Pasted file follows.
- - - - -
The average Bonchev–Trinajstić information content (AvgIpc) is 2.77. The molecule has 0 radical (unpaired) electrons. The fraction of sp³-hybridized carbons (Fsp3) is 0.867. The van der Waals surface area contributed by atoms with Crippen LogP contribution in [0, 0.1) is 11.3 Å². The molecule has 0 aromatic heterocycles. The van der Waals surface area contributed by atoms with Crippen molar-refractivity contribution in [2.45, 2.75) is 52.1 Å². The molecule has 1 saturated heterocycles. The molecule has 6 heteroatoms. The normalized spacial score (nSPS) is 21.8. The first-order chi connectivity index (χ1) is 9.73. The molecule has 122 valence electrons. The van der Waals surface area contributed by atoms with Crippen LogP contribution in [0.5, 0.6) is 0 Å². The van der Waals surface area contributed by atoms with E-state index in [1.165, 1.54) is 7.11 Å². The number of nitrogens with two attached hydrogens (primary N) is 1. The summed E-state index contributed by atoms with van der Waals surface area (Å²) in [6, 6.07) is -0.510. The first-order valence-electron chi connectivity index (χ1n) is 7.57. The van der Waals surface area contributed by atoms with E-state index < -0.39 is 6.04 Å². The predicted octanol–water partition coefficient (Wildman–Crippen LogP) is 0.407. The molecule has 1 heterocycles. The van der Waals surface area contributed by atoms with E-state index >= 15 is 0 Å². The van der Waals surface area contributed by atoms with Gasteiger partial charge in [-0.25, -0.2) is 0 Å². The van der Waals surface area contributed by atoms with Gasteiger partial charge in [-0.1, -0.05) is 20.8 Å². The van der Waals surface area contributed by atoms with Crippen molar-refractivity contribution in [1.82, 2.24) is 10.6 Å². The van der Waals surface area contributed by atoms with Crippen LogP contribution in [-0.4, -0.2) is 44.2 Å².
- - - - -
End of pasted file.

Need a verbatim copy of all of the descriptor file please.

The average Bonchev–Trinajstić information content (AvgIpc) is 2.77. The molecule has 0 radical (unpaired) electrons. The fraction of sp³-hybridized carbons (Fsp3) is 0.867. The van der Waals surface area contributed by atoms with Crippen LogP contribution in [0, 0.1) is 11.3 Å². The molecule has 0 aromatic heterocycles. The van der Waals surface area contributed by atoms with Crippen molar-refractivity contribution in [2.45, 2.75) is 52.1 Å². The molecule has 1 saturated heterocycles. The molecule has 6 heteroatoms. The normalized spacial score (nSPS) is 21.8. The first-order chi connectivity index (χ1) is 9.73. The molecule has 122 valence electrons. The van der Waals surface area contributed by atoms with Crippen LogP contribution in [0.5, 0.6) is 0 Å². The van der Waals surface area contributed by atoms with E-state index in [1.165, 1.54) is 7.11 Å². The number of nitrogens with two attached hydrogens (primary N) is 1. The summed E-state index contributed by atoms with van der Waals surface area (Å²) in [6, 6.07) is -0.510. The first-order valence-electron chi connectivity index (χ1n) is 7.57. The van der Waals surface area contributed by atoms with E-state index < -0.39 is 6.04 Å². The predicted octanol–water partition coefficient (Wildman–Crippen LogP) is 0.407. The molecule has 1 heterocycles. The van der Waals surface area contributed by atoms with E-state index >= 15 is 0 Å². The van der Waals surface area contributed by atoms with Gasteiger partial charge in [-0.25, -0.2) is 0 Å². The van der Waals surface area contributed by atoms with Gasteiger partial charge in [-0.1, -0.05) is 20.8 Å². The van der Waals surface area contributed by atoms with Crippen molar-refractivity contribution in [1.82, 2.24) is 10.6 Å². The van der Waals surface area contributed by atoms with Crippen LogP contribution in [-0.4, -0.2) is 44.2 Å².